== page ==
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Google, Mon Amour 

This is a story about how, after 15 minutes with the Internet and the Google search engine, I learned more than I did during a typical week of fifth grade. In a larger sense, it is a story about how Google lets me appear to be much smarter than I actually am.

I had just started reading a book called Souled American: How Black Music Transformed White Culture. I recognized the title as a play on the phrase "Sold American," but I realized I didn't know what that phrase meant or where it came from. So I did the only logical thing to do in the 21st century when facing the unknown: turn to Google.

Two seconds later, I knew that "Sold American" was a song by Kinky Friedman. Furthermore, the Internet infomed me that Kinky is running for governor of Texas (motto: "Why the hell not?").

So, I knew that "Sold American" is a phrase associated with auctioneers. I still didn't know what it meant, so I Googled "Sold American" and "Auctioneer." Which led me to Lee Aubrey "Speed" Riggs, from right down the road in Goldsboro. According to the North Carolina Agricultural Hall of Fame Web site, "Speed" was known as "the Voice of Lucky Strike" for his cigarette ads, in which he would perform his typical lightning-fast auctioneer's chant, ending with the trademark phrase ... "Sold American!"

OK, I get "sold" ... but why "American?" Ah. I had to get a little deeper into the Google results, but I finally found my answer. An article on entitled "Tobacco in Virginia" tells us that tobacco auctioneers would end their chants by announcing which tobacco company had won each auction. Thus, "Sold American" would signify a sale to Durham's American Tobacco Company, makers of Lucky Strike cigarettes and employers of "Speed" Riggs.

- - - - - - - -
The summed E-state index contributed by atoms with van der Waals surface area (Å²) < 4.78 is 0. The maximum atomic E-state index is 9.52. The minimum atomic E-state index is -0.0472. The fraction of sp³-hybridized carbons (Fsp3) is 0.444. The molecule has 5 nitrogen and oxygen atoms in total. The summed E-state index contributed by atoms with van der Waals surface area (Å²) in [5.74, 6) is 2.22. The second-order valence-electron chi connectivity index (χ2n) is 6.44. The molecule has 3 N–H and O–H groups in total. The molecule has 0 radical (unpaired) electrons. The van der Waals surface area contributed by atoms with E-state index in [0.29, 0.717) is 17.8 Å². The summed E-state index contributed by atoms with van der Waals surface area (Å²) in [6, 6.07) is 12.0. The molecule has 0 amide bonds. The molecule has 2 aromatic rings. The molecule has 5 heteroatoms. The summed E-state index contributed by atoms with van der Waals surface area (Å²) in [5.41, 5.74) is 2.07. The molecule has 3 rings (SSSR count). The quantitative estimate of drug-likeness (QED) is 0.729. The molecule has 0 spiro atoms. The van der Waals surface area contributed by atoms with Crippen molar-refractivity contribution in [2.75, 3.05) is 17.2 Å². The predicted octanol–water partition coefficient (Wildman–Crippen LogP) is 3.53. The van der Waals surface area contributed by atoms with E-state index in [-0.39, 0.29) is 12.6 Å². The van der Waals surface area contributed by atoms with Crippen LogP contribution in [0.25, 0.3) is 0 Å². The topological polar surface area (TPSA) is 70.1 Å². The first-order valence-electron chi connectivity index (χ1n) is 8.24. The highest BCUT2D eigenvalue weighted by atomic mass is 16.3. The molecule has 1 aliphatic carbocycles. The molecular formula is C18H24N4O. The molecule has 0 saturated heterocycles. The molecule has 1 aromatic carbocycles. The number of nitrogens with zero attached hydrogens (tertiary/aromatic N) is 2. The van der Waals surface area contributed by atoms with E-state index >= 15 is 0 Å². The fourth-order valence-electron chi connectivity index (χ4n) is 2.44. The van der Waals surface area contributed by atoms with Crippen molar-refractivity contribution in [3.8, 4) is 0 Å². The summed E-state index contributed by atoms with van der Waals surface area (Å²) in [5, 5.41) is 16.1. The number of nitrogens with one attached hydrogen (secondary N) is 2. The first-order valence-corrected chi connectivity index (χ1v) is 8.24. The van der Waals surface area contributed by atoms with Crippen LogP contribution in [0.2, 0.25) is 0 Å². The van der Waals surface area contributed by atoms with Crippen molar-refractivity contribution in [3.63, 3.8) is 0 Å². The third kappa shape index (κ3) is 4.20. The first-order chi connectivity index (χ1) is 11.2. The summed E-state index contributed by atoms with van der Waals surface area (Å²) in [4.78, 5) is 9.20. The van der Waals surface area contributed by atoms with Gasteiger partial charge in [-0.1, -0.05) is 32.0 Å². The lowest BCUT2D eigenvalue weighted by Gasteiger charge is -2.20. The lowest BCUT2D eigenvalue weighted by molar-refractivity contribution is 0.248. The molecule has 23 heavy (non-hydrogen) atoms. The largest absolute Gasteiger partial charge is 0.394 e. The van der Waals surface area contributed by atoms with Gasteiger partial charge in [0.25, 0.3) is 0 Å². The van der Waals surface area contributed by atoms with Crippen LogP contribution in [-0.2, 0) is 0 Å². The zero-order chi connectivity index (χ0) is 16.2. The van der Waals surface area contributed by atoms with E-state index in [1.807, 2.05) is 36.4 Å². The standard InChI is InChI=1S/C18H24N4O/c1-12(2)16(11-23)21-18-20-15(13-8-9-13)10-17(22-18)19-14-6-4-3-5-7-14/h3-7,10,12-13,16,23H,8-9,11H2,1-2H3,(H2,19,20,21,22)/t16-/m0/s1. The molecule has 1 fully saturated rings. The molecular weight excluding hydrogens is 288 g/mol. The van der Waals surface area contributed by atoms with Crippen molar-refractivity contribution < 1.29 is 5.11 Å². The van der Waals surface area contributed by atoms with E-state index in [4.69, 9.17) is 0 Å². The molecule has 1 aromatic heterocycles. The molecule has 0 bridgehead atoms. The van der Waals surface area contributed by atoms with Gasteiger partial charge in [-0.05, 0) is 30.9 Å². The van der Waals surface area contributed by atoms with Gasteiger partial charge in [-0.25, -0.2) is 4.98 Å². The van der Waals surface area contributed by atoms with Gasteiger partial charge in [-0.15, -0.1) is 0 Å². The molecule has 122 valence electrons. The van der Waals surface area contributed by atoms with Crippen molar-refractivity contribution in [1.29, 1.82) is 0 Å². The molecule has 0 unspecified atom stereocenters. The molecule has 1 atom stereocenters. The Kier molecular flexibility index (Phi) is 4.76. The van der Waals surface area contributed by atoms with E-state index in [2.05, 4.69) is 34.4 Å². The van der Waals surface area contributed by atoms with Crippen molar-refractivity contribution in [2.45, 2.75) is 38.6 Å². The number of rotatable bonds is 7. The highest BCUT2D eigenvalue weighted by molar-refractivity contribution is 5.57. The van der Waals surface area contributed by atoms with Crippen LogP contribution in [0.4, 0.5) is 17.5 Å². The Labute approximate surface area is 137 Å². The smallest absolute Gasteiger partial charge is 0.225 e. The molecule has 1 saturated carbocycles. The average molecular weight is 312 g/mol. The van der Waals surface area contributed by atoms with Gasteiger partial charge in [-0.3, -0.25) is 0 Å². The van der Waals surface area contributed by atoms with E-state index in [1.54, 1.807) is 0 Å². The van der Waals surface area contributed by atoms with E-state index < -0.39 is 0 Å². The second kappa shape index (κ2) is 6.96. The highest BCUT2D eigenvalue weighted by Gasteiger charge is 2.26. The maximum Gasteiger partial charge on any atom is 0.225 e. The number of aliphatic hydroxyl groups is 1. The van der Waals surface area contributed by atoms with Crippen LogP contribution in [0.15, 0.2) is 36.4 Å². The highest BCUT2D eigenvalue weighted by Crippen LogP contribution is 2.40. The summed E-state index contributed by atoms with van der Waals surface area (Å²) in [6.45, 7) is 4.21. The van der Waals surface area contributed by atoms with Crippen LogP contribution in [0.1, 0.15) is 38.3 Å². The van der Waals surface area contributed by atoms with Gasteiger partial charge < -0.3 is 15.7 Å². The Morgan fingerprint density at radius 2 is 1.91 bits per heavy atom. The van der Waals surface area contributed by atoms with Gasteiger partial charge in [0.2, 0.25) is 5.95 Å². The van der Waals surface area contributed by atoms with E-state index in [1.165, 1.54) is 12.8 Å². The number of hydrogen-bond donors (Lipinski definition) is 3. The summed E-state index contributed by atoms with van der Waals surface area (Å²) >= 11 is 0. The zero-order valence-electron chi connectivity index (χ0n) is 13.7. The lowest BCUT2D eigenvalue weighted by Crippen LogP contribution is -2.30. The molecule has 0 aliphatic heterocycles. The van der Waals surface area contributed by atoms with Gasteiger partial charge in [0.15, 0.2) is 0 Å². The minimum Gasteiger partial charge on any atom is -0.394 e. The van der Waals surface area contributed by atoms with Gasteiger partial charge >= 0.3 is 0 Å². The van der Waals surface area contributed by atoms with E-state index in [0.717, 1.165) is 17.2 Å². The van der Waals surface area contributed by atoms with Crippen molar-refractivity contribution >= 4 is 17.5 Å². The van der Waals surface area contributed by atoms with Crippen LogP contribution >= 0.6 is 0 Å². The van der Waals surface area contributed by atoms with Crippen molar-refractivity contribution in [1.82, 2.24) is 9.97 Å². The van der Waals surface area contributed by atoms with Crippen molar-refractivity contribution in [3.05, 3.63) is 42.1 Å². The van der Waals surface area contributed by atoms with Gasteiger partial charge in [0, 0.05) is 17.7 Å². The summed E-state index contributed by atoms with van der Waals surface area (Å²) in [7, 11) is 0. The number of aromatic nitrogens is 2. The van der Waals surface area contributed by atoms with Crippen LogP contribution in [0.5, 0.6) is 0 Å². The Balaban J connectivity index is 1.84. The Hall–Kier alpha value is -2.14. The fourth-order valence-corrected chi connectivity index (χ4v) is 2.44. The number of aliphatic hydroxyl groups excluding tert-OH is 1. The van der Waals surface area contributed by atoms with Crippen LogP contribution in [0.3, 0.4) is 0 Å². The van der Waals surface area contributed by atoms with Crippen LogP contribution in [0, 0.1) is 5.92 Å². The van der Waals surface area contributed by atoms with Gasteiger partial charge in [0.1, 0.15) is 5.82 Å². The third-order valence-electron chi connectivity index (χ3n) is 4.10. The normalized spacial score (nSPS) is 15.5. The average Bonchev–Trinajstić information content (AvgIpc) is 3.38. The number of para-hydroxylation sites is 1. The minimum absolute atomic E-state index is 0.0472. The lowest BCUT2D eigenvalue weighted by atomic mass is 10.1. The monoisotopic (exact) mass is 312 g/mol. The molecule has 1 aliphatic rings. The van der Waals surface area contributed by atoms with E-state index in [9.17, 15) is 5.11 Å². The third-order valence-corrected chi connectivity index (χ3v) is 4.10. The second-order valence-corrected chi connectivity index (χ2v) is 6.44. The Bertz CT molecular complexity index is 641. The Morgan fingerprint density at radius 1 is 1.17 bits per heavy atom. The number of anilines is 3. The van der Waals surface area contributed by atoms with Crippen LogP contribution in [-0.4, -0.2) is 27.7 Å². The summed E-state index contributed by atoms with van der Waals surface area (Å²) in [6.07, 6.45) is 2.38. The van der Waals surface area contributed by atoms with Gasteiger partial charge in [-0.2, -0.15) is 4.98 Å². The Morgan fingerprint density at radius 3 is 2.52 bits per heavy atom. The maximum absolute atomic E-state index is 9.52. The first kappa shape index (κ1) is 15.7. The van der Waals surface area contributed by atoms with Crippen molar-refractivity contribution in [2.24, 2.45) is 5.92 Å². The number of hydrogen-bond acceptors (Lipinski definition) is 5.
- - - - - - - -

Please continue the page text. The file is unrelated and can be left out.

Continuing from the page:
That evening's events make it even harder for me to imagine my life without the vast stores of information in the Internet, and the means to find and access them with Google. Ten years ago, the vague curiosity about the phrase "Sold American" would have just sat at the base of my brain like a stunned bumblebee until I either serendipitously stumbled upon the answer somewhere or forgot the question entirely. But now I know a little more about Kinky Friedman, Lenny Bruce, the economy of my native state, and a humble boy from Onslow County with only a sixth-grade education who was on the radio with Jack Benny. Plus I know that there actually is such a thing as the North Carolina Agricultural Hall of Fame.

Will I ever use this knowledge to make a buck or to better myself or humanity? Probably not. But I dig picking up these small artifacts of knowledge and culture and seeing how they fit into the mosaic of existence as a whole. Everything fits somewhere, if you look hard enough, with or without Google's help.

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